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Discussion Starter #7
Thanks for all the suggestions, everyone. I have not finalized my wish list, but I've got more to think about.

I had no idea that there were "smooth" (short-haired) Collies. Beautiful dogs! And the suggestion for a greyhound is definitely something to consider. I have added the breeds to my list of possibles. However, I am adamant about having a puppy. A puppy means more time in our home, early socialization is our responsibility, and there's all that puppy cuteness. Not to mention there's a satisfaction that comes from being able to say, "I survived the sleepless nights and the terrible teething stage. :)

A mix breed is A-OK with me but I would like an idea of its breed before I make a decision to bring it home. However, I'm finding myself torn between my finances and my ethical concerns. I've been tempted by a few ads from backyard breeders but have refrained. I like the idea of being able to meet one or both parents; but I HATE that people are profiting from irresponsible breeding or their failure to spay or neuter. While I like the idea of adopting from a rescue organization, I've found many of them to be too darned costly. Here in SoCal, the average cost is $350-500 for a dog whose parentage is virtually unknown. Some days, I think I might be better off saving up $1,000 and buying a pup from a responsible breeder, one that breeds with genetics and good health in mind and goes out of their way to socialize and introduce potty training to the poochies during their initial 8 to 14 weeks. In the meantime, I'm spending a lot of time on PetHarbor looking at the offerings in animal shelters within a 50-mile radius of my home. Pups are far and few between and the majority that I do see are Chihuahua or Pitbull.

My son says I'm overthinking things. He reminded me that we had we read about the breeds of our two previous dogs--known for their aggression, high energy and stubborn behavior--we'd probably not have adopted them. And we would have missed out on two wonderful family members. Whatever dog we get, we'll find a way to make them a productive member of our family.

BTW, mental stimulation is not a concern, especially now that I'm no longer working. There are lots of ways to keep a dog mentally stimulated (frozen Kong toys; intricate pet feeding toys; seek & retrieve games; backyard treiball where the dog pushes big balls toward a goal; and the ongoing training to reinforce the basics and teach new skills). It was the physical stimulation that I was worried about. I'm still searching, but I've found a few toys that might help those of us who are not athletes. Look up "Flirt Pole" and you'll find what looks like an industrial strength cat teaser. I love this idea! Also, look for the Home Alone bungee toy. It is a tug toy that can be hooked to a solid tree branch or well-secured patio cover. While touted as a way for dogs to play while the owner is away, I am not so sure that I'd want my dog to play with it unsupervised but as a supervised game I think it will be a great option.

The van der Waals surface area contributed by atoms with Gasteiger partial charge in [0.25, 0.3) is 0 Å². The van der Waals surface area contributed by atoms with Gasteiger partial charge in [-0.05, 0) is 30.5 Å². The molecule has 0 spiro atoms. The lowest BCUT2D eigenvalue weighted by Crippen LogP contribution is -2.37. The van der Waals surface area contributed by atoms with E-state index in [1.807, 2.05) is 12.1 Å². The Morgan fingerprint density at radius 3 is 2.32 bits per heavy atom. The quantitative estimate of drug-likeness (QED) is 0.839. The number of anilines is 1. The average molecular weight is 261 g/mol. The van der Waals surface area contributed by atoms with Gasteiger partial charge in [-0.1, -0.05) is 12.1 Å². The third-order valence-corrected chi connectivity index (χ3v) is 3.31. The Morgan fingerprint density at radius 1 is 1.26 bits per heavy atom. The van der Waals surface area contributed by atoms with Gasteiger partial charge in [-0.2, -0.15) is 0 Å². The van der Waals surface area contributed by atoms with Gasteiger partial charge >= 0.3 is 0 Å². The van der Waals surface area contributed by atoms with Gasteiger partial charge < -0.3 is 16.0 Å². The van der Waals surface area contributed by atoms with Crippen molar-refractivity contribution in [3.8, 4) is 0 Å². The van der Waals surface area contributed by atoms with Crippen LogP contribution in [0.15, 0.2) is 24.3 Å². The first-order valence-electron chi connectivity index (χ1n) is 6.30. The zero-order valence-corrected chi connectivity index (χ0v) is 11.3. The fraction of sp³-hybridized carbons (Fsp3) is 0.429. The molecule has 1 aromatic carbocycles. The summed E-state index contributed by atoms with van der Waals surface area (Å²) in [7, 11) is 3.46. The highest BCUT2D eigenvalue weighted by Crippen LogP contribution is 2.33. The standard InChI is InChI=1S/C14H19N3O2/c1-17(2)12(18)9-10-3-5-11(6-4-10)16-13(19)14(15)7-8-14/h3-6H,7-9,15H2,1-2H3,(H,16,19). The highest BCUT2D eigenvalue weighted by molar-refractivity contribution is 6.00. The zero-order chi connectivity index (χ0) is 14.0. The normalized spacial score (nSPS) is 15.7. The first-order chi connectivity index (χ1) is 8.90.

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I second the retired greyhound! Wonderful dogs, some are retired very early so you'd still have plenty of time with them. Also, lab/shepherd mixes tend to be widely available in rescues and are usually lovely companions (a bit biased here, my girl is the best dog I could have hoped for).
 

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When my last dog died I very much thought I wanted a puppy next. For one, the odds were in my favor that a puppy would be with us a lot longer and I didn't wanna go through losing a dog again anytime soon but also, I wanted to be the one train, socialize, etc. I was quite hard headed about wanting a puppy, didn't even want to look at older dogs, and that was that. Guess what? I just adopted a senior dog a few weeks ago. Well, technically a senior but she hasn't slowed down too much yet. So I went from wanting the youngest of the young to getting an older gal (8 years old, large breed). How? My parents were fostering her and when I met her, I fell in love! I will admit I was a bit apprehensive at first about bringing home a dog whose entire life I didn't know but it was all really in my own head, she gave me no reason to feel that way. We're quickly getting over it. I have zero regrets and she's amazing. She's everything I wanted my future puppy to grow up to be and while I thought I wanted to be the one to train a dog to be that way, it is nice when you aren't the one that has to lose sleep, teach them not to nip, chew, etc. It's lovely in fact.

Now obviously you don't have to give up wanting a puppy and I'm not suggesting that. But....if your searches continue to be futile (it's hard to find the perfect puppy because we want to know what they'll be like when they're older), then maybe just meet a few older dogs. You definitely don't have to adopt a senior dog like I did but there's all kinds of ages in between. You never know when you'll fall in love. And honestly, there are dogs that don't fit their breed's personality. For instance, I just adopted a bloodhound mix...yeah, she loves nose work, but she's not really like most descriptions you read of a bloodhound. Had I just read breed description and not met her, I would've said no thanks very quickly. My last dog? A boxer. He had very little of that boxer energy that boxers are infamous for. Most people that would've said no to a boxer based on their energy would have considered him in a heartbeat. And that's the great thing about adopt a dog that's a little older, you get to see what they're like already. Just a suggestion to keep in mind if you keep turning your gears over a puppy that you can't find.